For 25 pelmeni:
|For 4 khinkali:|
Flour - 250 g
Beef - 300 g
Pork - 300 g
Egg - 1 pc
Onion - 1 pc
Milk - 125 ml
Flour - 150 g
Water - 85 ml
Beef - 200 g
Onion - 1 pc
There are similar dishes in almost every culture – Ravioli in Italy, Gyoza in Japan. The main idea is wrapping chopped or ground meat in dough. Then, boiling or steaming it.
The word pelmeni is derived from pel'nyan' (пельнянь) – literally "ear bread" in the native Finno-Ugric Komi, Udmurt and Mansi languages. Some theories say that pelmeni originate from Siberia, where hundreds or even thousands could be made, and then frozen and stored outside during the long winters. However, dumplings have become very popular throughout Russia. They are traditionally made of flour, milk, one egg, and salt. The dough is rolled out fairly thin, and cut in circles approximately two inches in diameter. The filling is usually a mixture of ground pork, onions, garlic, salt, and pepper.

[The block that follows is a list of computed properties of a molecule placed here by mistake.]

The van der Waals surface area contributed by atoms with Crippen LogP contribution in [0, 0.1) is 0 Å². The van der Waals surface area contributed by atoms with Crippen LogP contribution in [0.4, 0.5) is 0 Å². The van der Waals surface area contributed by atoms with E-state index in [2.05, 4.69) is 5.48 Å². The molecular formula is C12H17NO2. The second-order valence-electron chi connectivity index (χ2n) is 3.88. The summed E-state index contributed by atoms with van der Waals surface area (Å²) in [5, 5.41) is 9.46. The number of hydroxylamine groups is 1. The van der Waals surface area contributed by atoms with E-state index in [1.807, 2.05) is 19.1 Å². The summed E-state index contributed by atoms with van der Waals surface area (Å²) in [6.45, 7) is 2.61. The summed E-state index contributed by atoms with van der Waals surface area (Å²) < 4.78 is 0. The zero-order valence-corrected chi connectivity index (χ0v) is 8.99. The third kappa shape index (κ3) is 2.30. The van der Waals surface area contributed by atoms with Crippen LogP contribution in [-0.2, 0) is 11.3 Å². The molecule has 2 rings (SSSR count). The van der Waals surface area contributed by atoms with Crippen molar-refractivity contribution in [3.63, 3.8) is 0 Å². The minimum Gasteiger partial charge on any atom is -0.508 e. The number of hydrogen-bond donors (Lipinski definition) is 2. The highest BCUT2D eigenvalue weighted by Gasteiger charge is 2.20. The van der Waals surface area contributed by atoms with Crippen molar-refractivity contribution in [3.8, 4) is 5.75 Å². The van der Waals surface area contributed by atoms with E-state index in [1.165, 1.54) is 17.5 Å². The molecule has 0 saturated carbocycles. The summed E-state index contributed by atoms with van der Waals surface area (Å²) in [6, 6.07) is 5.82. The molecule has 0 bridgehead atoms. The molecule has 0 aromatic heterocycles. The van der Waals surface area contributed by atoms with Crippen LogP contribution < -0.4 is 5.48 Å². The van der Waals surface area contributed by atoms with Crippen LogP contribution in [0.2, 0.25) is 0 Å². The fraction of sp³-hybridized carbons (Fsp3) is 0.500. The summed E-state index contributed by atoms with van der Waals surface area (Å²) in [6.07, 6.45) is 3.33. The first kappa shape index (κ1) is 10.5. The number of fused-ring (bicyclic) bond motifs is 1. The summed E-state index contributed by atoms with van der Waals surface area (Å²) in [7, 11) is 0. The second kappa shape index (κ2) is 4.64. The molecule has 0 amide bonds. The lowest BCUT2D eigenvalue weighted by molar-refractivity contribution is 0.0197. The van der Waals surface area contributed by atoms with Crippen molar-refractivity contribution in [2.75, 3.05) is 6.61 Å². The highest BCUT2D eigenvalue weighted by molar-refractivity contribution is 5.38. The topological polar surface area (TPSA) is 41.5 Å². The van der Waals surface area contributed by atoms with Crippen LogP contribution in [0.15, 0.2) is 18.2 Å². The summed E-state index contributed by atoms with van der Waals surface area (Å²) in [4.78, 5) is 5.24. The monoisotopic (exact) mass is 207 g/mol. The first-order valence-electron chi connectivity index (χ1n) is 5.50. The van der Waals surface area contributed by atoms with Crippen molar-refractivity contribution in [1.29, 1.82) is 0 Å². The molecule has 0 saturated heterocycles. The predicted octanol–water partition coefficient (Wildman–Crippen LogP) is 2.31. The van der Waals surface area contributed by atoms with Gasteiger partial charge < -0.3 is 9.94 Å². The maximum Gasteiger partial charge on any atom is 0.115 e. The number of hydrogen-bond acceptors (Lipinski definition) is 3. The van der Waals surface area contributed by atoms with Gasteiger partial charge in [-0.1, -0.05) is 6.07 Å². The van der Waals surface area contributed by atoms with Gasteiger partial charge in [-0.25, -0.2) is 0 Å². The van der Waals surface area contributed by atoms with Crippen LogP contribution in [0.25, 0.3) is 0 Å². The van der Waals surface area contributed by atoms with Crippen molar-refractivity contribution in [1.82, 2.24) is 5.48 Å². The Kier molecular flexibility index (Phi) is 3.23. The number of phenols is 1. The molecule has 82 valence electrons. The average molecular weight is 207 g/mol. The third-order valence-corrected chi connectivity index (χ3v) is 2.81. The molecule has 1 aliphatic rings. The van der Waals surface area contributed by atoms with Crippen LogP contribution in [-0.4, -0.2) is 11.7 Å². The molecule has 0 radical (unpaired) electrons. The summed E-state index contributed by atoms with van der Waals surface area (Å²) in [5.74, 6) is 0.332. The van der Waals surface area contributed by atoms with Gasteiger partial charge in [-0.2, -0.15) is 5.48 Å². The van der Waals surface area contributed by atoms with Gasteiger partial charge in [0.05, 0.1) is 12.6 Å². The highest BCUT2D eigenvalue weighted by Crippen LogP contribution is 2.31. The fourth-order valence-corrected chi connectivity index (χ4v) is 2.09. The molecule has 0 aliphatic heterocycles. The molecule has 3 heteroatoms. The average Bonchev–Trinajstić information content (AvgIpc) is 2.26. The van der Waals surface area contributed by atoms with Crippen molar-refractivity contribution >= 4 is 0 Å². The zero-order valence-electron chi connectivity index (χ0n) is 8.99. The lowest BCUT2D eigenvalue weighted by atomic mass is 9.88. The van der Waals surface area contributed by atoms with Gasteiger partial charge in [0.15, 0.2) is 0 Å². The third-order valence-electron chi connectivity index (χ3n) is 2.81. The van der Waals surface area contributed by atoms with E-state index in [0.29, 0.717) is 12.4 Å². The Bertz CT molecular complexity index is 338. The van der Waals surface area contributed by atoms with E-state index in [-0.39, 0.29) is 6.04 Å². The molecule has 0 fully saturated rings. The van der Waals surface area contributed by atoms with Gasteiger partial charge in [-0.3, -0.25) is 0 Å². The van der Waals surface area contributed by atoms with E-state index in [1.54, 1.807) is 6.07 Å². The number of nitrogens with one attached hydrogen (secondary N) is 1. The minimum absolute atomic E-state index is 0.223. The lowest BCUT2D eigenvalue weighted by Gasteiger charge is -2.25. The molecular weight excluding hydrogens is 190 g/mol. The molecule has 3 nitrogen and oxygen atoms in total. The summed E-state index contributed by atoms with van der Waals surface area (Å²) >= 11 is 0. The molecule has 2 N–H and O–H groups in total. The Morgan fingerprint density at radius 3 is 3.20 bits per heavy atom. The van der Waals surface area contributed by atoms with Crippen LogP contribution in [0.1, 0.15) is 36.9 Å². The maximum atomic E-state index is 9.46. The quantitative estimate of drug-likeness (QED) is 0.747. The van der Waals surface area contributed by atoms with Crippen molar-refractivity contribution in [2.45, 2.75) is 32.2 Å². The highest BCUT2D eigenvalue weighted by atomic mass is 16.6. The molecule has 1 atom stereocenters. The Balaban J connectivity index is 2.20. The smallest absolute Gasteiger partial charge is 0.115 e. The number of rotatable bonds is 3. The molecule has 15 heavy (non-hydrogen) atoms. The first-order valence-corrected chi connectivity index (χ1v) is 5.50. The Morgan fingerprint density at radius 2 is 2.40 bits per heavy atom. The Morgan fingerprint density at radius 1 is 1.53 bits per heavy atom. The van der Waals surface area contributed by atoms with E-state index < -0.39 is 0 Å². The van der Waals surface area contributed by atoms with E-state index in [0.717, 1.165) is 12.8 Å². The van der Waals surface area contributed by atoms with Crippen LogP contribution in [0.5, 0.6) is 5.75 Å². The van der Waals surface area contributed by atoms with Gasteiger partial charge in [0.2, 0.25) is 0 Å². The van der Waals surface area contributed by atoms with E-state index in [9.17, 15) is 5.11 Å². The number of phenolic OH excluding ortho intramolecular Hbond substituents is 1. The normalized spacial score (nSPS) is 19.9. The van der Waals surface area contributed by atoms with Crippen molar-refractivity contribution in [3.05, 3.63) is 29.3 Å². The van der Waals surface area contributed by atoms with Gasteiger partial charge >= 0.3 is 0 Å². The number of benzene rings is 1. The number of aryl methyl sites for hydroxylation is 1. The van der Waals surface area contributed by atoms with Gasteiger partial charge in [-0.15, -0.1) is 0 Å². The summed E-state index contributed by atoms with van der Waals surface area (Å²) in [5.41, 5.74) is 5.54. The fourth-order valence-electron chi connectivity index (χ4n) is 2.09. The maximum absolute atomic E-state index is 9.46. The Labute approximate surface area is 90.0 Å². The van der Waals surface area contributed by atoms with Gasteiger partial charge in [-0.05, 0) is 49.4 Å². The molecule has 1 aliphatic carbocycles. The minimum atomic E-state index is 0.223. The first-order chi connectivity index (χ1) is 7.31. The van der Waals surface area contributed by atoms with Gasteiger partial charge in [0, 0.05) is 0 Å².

Khinkali is a dumpling which originated in Georgia. Khinkali is filled with various fillings, mostly spiced meat, herbs, and onions. Mushrooms, potatoes, or cheese can be used instead of meat. We’ll talk about khinkali due to their growing popularity in Russia. A few years ago you may have seen sushi at every corner; now it's time for Georgian cuisine.
The main difference between pelmeni and khinkali lies in the consistency of the ground beef. The beef for khinkali is more liquidy since it should contain some water that becomes a broth in the end. The dough for khinkali is made without eggs or milk. In addition to this, there are several herbs commonly used for khinkali that you will never find inside pelmeni.
More video recipes in Delicious Russia podcast.
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